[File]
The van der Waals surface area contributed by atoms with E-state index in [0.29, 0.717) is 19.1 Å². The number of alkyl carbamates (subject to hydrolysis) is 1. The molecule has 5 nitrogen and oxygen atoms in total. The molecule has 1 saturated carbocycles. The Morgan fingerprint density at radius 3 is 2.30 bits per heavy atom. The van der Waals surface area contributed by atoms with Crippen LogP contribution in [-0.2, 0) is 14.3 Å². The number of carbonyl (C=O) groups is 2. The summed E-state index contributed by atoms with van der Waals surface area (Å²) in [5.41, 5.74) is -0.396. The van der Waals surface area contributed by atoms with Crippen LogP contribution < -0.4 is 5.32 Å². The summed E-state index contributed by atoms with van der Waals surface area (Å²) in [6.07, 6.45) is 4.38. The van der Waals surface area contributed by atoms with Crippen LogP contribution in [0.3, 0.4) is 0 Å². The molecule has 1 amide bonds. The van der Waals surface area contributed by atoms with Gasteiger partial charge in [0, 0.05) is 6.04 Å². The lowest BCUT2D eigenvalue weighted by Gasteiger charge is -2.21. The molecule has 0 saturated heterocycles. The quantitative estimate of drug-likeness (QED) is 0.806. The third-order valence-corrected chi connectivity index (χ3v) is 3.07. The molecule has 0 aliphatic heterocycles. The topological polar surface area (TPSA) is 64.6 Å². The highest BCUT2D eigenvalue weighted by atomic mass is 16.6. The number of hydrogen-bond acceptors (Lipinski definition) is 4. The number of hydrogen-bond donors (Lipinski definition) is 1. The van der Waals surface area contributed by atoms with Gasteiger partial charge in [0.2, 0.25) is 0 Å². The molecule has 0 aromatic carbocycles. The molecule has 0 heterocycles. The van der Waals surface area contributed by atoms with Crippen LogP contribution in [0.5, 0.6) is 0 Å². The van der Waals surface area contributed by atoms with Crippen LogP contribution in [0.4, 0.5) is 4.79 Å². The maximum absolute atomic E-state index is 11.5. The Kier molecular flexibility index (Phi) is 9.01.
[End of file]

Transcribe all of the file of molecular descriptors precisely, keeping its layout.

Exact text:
The van der Waals surface area contributed by atoms with E-state index in [0.29, 0.717) is 19.1 Å². The number of alkyl carbamates (subject to hydrolysis) is 1. The molecule has 5 nitrogen and oxygen atoms in total. The molecule has 1 saturated carbocycles. The Morgan fingerprint density at radius 3 is 2.30 bits per heavy atom. The van der Waals surface area contributed by atoms with Crippen LogP contribution in [-0.2, 0) is 14.3 Å². The number of carbonyl (C=O) groups is 2. The summed E-state index contributed by atoms with van der Waals surface area (Å²) in [5.41, 5.74) is -0.396. The van der Waals surface area contributed by atoms with Crippen LogP contribution < -0.4 is 5.32 Å². The summed E-state index contributed by atoms with van der Waals surface area (Å²) in [6.07, 6.45) is 4.38. The van der Waals surface area contributed by atoms with Crippen LogP contribution in [0.3, 0.4) is 0 Å². The molecule has 1 amide bonds. The van der Waals surface area contributed by atoms with Gasteiger partial charge in [0, 0.05) is 6.04 Å². The lowest BCUT2D eigenvalue weighted by Gasteiger charge is -2.21. The molecule has 0 saturated heterocycles. The quantitative estimate of drug-likeness (QED) is 0.806. The third-order valence-corrected chi connectivity index (χ3v) is 3.07. The molecule has 0 aliphatic heterocycles. The topological polar surface area (TPSA) is 64.6 Å². The highest BCUT2D eigenvalue weighted by atomic mass is 16.6. The number of hydrogen-bond acceptors (Lipinski definition) is 4. The number of hydrogen-bond donors (Lipinski definition) is 1. The van der Waals surface area contributed by atoms with Gasteiger partial charge in [0.2, 0.25) is 0 Å². The molecule has 0 aromatic carbocycles. The molecule has 0 heterocycles. The van der Waals surface area contributed by atoms with Crippen LogP contribution in [0.5, 0.6) is 0 Å². The van der Waals surface area contributed by atoms with Crippen LogP contribution in [0.4, 0.5) is 4.79 Å². The maximum absolute atomic E-state index is 11.5. The Kier molecular flexibility index (Phi) is 9.01.